In conjunction with our second anniversary, Nuffnang and our title sponsor, Pringles, is proud to present the first ever Asia Pacific Blog Awards, held in Uniquely Singapore.
The blog awards is held to recognize the excellence of renowned bloggers from the Asia-Pacific region.
Honouring the best of the blogosphere, we will be running one month of open nominations and one month of voting.
This will eventually culminate in a GRAND Gala Dinner in Singapore.
400 bloggers and guests from all over the region will be transported and accomodated at our expense.
They will walk the red carpet being for once, at the other end of the camera, entertained by a celebrity host + top local and regional acts, dining with class and enjoying what Singapore has to offer in a full day exclusive programme!
Visit awards.nuffnang.com to find out more and nominate your favourite bloggers!
|The inaugural Nuffnang Asia-Pacific Blog Awards starts now!
This is the crucial first step of nominating your favourite bloggers in Asia-Pacific. You can nominate any blogger as long as they originate from this region, click here for the full list of Asia Pacific countries.
You may nominate the same blogger for multiple categories. Each category will have 5 finalists, handpicked by a distinguished panel and revealed on 23rd of September 2009.
Nuffnang.com is putting the power in your hands to tell us who deserves to be nominated for these 12 categories:
|Best Blog Shop
Best Food Blog
Best Fashion Blog
Best Parenting Blog
Best Travel Blog
Best Geek Blog
Best Celebrity Blog
Best Entertainment Blog
|Best Original Blog Design
Most Influential Blog
Best Hidden Gem
Region’s Best Blog (Not open for nomination)
Apple unveils new iPhone without Steve Jobs June 9, 2009 Apple announced on Monday that a new version of its hot-selling iPhone would be launched later this month and that the price of an earlier model was dropping to 99 dollars. Apple vice president of marketing Phil Schiller made the announcements at an annual Worldwide Developers Conference in San Francisco bereft of any sign of the firm’s renowned chief executive, Steve Jobs. Schiller said the new iPhone, the iPhone 3GS, which can capture video for the first time, would be available on June 19. “The ‘S’ stands for speed, because this is the most powerful iPhone we’ve ever made,” Schiller said. “What is inside is entirely new.” He said the 16-gigabyte iPhone 3GS would cost 199 dollars while the 32-gigabyte model would cost 299 dollars. He said the price of an original eight-gigabyte iPhone 3G is dropped to 99 dollars as of Monday. Schiller also said a next-generation iPhone 3.0 operating system will be released worldwide on June 17 as a free upgrade to owners of the smartphones. “It has been an incredible year for the iPhone,” said senior vice president of iPhone software Scott Forstall. Sales of applications for the popular smartphones passed a billion in April, according to Forstall.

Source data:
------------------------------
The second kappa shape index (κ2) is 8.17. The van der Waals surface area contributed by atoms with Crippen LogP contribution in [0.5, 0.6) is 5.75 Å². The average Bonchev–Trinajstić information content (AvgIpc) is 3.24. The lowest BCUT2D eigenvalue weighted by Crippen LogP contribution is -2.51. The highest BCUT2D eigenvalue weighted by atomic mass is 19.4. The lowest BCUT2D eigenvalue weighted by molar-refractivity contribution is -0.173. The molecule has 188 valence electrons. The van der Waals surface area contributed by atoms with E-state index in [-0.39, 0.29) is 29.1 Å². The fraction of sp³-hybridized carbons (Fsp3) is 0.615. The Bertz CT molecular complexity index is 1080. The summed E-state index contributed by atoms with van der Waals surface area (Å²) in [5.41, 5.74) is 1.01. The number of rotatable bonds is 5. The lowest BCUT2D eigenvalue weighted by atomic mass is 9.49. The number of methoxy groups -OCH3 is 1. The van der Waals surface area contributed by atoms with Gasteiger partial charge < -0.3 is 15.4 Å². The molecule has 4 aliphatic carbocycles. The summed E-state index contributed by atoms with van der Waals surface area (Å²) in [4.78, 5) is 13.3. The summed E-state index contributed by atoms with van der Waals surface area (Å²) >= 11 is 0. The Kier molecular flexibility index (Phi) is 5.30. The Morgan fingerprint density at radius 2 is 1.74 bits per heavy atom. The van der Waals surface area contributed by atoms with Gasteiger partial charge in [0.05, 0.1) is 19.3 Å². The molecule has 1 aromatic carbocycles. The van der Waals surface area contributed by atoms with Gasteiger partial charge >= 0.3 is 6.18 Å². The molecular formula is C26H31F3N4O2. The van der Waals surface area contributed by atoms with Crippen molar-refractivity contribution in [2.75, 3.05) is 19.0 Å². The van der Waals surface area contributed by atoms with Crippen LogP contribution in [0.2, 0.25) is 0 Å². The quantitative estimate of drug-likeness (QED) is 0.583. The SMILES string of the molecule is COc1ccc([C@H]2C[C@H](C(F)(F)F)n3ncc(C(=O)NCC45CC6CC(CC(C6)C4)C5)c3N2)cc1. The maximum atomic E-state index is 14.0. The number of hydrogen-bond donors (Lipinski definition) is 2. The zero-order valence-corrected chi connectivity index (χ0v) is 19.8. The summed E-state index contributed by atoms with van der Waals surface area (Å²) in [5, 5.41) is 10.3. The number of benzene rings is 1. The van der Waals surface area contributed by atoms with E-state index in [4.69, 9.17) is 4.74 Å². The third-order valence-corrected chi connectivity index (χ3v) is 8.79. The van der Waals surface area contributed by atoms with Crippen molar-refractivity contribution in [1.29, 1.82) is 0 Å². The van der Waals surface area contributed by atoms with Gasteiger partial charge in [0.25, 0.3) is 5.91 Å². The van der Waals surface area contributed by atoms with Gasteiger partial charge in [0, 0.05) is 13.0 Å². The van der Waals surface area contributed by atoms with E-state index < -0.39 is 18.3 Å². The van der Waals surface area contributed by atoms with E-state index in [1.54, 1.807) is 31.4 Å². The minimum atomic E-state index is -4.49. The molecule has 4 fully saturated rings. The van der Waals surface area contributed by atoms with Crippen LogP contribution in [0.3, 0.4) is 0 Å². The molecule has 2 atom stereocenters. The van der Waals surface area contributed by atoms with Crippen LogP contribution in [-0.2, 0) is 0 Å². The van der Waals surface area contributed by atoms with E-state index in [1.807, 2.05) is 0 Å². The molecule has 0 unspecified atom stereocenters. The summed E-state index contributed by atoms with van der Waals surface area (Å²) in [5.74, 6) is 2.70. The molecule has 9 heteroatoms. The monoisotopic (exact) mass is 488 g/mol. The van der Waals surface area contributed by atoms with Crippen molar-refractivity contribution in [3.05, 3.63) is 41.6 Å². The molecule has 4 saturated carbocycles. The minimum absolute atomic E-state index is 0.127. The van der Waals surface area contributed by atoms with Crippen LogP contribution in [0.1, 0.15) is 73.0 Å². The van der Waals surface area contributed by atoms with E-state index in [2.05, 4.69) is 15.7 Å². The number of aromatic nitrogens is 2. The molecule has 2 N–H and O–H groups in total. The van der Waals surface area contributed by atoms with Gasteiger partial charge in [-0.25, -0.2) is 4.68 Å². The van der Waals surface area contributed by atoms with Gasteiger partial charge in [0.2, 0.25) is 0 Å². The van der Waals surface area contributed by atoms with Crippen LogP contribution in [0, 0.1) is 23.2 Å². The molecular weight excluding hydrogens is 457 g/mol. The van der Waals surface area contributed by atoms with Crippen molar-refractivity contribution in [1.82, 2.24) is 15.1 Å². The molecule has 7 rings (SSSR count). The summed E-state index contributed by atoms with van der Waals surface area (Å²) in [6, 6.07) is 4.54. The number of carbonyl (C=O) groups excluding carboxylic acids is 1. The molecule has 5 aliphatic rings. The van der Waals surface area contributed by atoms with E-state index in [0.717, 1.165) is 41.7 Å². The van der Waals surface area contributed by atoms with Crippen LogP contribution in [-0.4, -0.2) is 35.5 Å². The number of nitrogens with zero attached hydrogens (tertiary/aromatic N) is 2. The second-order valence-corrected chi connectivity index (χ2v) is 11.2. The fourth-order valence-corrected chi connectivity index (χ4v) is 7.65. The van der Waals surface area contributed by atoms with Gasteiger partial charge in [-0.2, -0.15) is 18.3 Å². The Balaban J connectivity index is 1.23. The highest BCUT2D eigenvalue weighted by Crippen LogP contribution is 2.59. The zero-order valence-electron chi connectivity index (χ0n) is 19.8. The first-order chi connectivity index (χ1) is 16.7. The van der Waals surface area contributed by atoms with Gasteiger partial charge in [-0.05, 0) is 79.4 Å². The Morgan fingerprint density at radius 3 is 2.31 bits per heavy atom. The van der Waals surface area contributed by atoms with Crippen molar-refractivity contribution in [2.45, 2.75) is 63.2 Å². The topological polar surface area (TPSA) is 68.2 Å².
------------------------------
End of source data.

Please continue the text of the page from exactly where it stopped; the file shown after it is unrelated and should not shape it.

Apple unveils new iPhone without Steve Jobs
June 9, 2009
<!– Apple announced on Monday that a new version of its hot-selling iPhone would be launched later this month and that the price of an earlier model was dropping to 99 dollars. –>
Apple also reported it has sold more than 40 million iPhones and iPod Touch devices, which are essentially iPhones without mobile phone capabilities.
Enhancements crafted into the iPhone 3.0 operating system include speedy video downloading and customization to additional languages including Arabic, Hebrew, and Korean.
A new “Find My iPhone” feature lets people use an Apple online Mobile Me service to locate lost or stolen devices.
“It will show you on a map where your phone is,” Forstall said. “You can send it a message and it plays an alert sound whether or not you left it in silent mode.”
The feature also lets people remotely erase all data from lost or stolen iPhones, then reload the information using iTunes if they are reacquainted with their devices.
The new operating system also lets iPhones connect to one another wirelessly for communal activities such as playing games.
Apple on Monday also launched upgraded MacBooks while cutting prices on its historically high-end laptop line.
Apple hit a disappointing note with an otherwise enthusiastic audience when it announced that its new Snow Leopard computer operating system would not be available until September.